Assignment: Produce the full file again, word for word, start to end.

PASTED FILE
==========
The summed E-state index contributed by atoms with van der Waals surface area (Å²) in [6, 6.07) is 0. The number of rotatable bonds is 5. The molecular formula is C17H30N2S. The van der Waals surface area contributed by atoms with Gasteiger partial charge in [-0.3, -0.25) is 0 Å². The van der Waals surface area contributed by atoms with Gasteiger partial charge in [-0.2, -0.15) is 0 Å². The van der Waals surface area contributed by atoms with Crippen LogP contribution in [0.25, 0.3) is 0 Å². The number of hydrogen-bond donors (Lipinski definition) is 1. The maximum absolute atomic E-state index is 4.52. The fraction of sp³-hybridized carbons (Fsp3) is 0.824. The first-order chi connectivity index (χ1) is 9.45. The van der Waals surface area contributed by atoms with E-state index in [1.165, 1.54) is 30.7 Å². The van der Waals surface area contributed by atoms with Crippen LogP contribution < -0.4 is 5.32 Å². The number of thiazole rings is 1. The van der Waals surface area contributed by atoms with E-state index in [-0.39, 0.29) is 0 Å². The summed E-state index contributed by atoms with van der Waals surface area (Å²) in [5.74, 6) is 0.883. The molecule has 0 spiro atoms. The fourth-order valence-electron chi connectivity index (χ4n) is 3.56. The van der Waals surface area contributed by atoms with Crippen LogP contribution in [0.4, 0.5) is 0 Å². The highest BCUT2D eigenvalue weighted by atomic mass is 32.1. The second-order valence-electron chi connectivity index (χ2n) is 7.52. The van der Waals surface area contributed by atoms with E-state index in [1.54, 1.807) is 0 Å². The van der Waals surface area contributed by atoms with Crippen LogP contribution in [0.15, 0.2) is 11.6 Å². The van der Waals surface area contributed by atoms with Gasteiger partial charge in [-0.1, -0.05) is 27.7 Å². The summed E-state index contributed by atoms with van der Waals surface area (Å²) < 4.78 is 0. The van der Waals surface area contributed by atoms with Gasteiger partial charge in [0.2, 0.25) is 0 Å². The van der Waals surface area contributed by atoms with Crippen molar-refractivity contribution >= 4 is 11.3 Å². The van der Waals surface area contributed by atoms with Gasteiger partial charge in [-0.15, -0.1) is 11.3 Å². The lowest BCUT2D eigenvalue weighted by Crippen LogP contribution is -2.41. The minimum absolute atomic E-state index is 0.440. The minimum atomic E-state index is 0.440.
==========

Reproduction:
The summed E-state index contributed by atoms with van der Waals surface area (Å²) in [6, 6.07) is 0. The number of rotatable bonds is 5. The molecular formula is C17H30N2S. The van der Waals surface area contributed by atoms with Gasteiger partial charge in [-0.3, -0.25) is 0 Å². The van der Waals surface area contributed by atoms with Gasteiger partial charge in [-0.2, -0.15) is 0 Å². The van der Waals surface area contributed by atoms with Crippen LogP contribution in [0.25, 0.3) is 0 Å². The number of hydrogen-bond donors (Lipinski definition) is 1. The maximum absolute atomic E-state index is 4.52. The fraction of sp³-hybridized carbons (Fsp3) is 0.824. The first-order chi connectivity index (χ1) is 9.45. The van der Waals surface area contributed by atoms with E-state index in [1.165, 1.54) is 30.7 Å². The van der Waals surface area contributed by atoms with Crippen LogP contribution < -0.4 is 5.32 Å². The number of thiazole rings is 1. The van der Waals surface area contributed by atoms with E-state index in [-0.39, 0.29) is 0 Å². The summed E-state index contributed by atoms with van der Waals surface area (Å²) in [5.74, 6) is 0.883. The molecule has 0 spiro atoms. The fourth-order valence-electron chi connectivity index (χ4n) is 3.56. The van der Waals surface area contributed by atoms with Crippen LogP contribution in [0.4, 0.5) is 0 Å². The highest BCUT2D eigenvalue weighted by atomic mass is 32.1. The second-order valence-electron chi connectivity index (χ2n) is 7.52. The van der Waals surface area contributed by atoms with E-state index in [1.54, 1.807) is 0 Å². The van der Waals surface area contributed by atoms with Crippen LogP contribution in [0.15, 0.2) is 11.6 Å². The van der Waals surface area contributed by atoms with Gasteiger partial charge in [-0.1, -0.05) is 27.7 Å². The summed E-state index contributed by atoms with van der Waals surface area (Å²) < 4.78 is 0. The van der Waals surface area contributed by atoms with Gasteiger partial charge in [0.2, 0.25) is 0 Å². The van der Waals surface area contributed by atoms with Crippen molar-refractivity contribution >= 4 is 11.3 Å². The van der Waals surface area contributed by atoms with Gasteiger partial charge in [-0.15, -0.1) is 11.3 Å². The lowest BCUT2D eigenvalue weighted by Crippen LogP contribution is -2.41. The minimum absolute atomic E-state index is 0.440. The minimum atomic E-state index is 0.440.